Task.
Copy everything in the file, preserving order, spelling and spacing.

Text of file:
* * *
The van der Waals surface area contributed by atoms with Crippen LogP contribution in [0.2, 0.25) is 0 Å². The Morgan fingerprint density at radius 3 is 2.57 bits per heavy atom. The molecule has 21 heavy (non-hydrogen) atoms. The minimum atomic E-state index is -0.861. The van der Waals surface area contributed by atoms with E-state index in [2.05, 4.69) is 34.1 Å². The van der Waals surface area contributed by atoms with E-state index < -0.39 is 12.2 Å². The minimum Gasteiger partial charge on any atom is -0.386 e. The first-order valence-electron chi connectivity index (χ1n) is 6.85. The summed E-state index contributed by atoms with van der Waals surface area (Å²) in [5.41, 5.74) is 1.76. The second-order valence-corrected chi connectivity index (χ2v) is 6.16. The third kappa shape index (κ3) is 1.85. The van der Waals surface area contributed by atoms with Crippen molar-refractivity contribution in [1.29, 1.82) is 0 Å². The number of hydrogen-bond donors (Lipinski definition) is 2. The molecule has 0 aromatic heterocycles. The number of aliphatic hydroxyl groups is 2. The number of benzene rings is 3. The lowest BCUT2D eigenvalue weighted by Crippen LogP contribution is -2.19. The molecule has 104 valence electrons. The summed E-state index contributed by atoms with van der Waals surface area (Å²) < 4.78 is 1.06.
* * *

The van der Waals surface area contributed by atoms with Crippen LogP contribution in [0.2, 0.25) is 0 Å². The Morgan fingerprint density at radius 3 is 2.57 bits per heavy atom. The molecule has 21 heavy (non-hydrogen) atoms. The minimum atomic E-state index is -0.861. The van der Waals surface area contributed by atoms with E-state index in [2.05, 4.69) is 34.1 Å². The van der Waals surface area contributed by atoms with E-state index < -0.39 is 12.2 Å². The minimum Gasteiger partial charge on any atom is -0.386 e. The first-order valence-electron chi connectivity index (χ1n) is 6.85. The summed E-state index contributed by atoms with van der Waals surface area (Å²) in [5.41, 5.74) is 1.76. The second-order valence-corrected chi connectivity index (χ2v) is 6.16. The third kappa shape index (κ3) is 1.85. The van der Waals surface area contributed by atoms with Crippen molar-refractivity contribution in [1.29, 1.82) is 0 Å². The number of hydrogen-bond donors (Lipinski definition) is 2. The molecule has 0 aromatic heterocycles. The number of aliphatic hydroxyl groups is 2. The number of benzene rings is 3. The lowest BCUT2D eigenvalue weighted by Crippen LogP contribution is -2.19. The molecule has 104 valence electrons. The summed E-state index contributed by atoms with van der Waals surface area (Å²) < 4.78 is 1.06.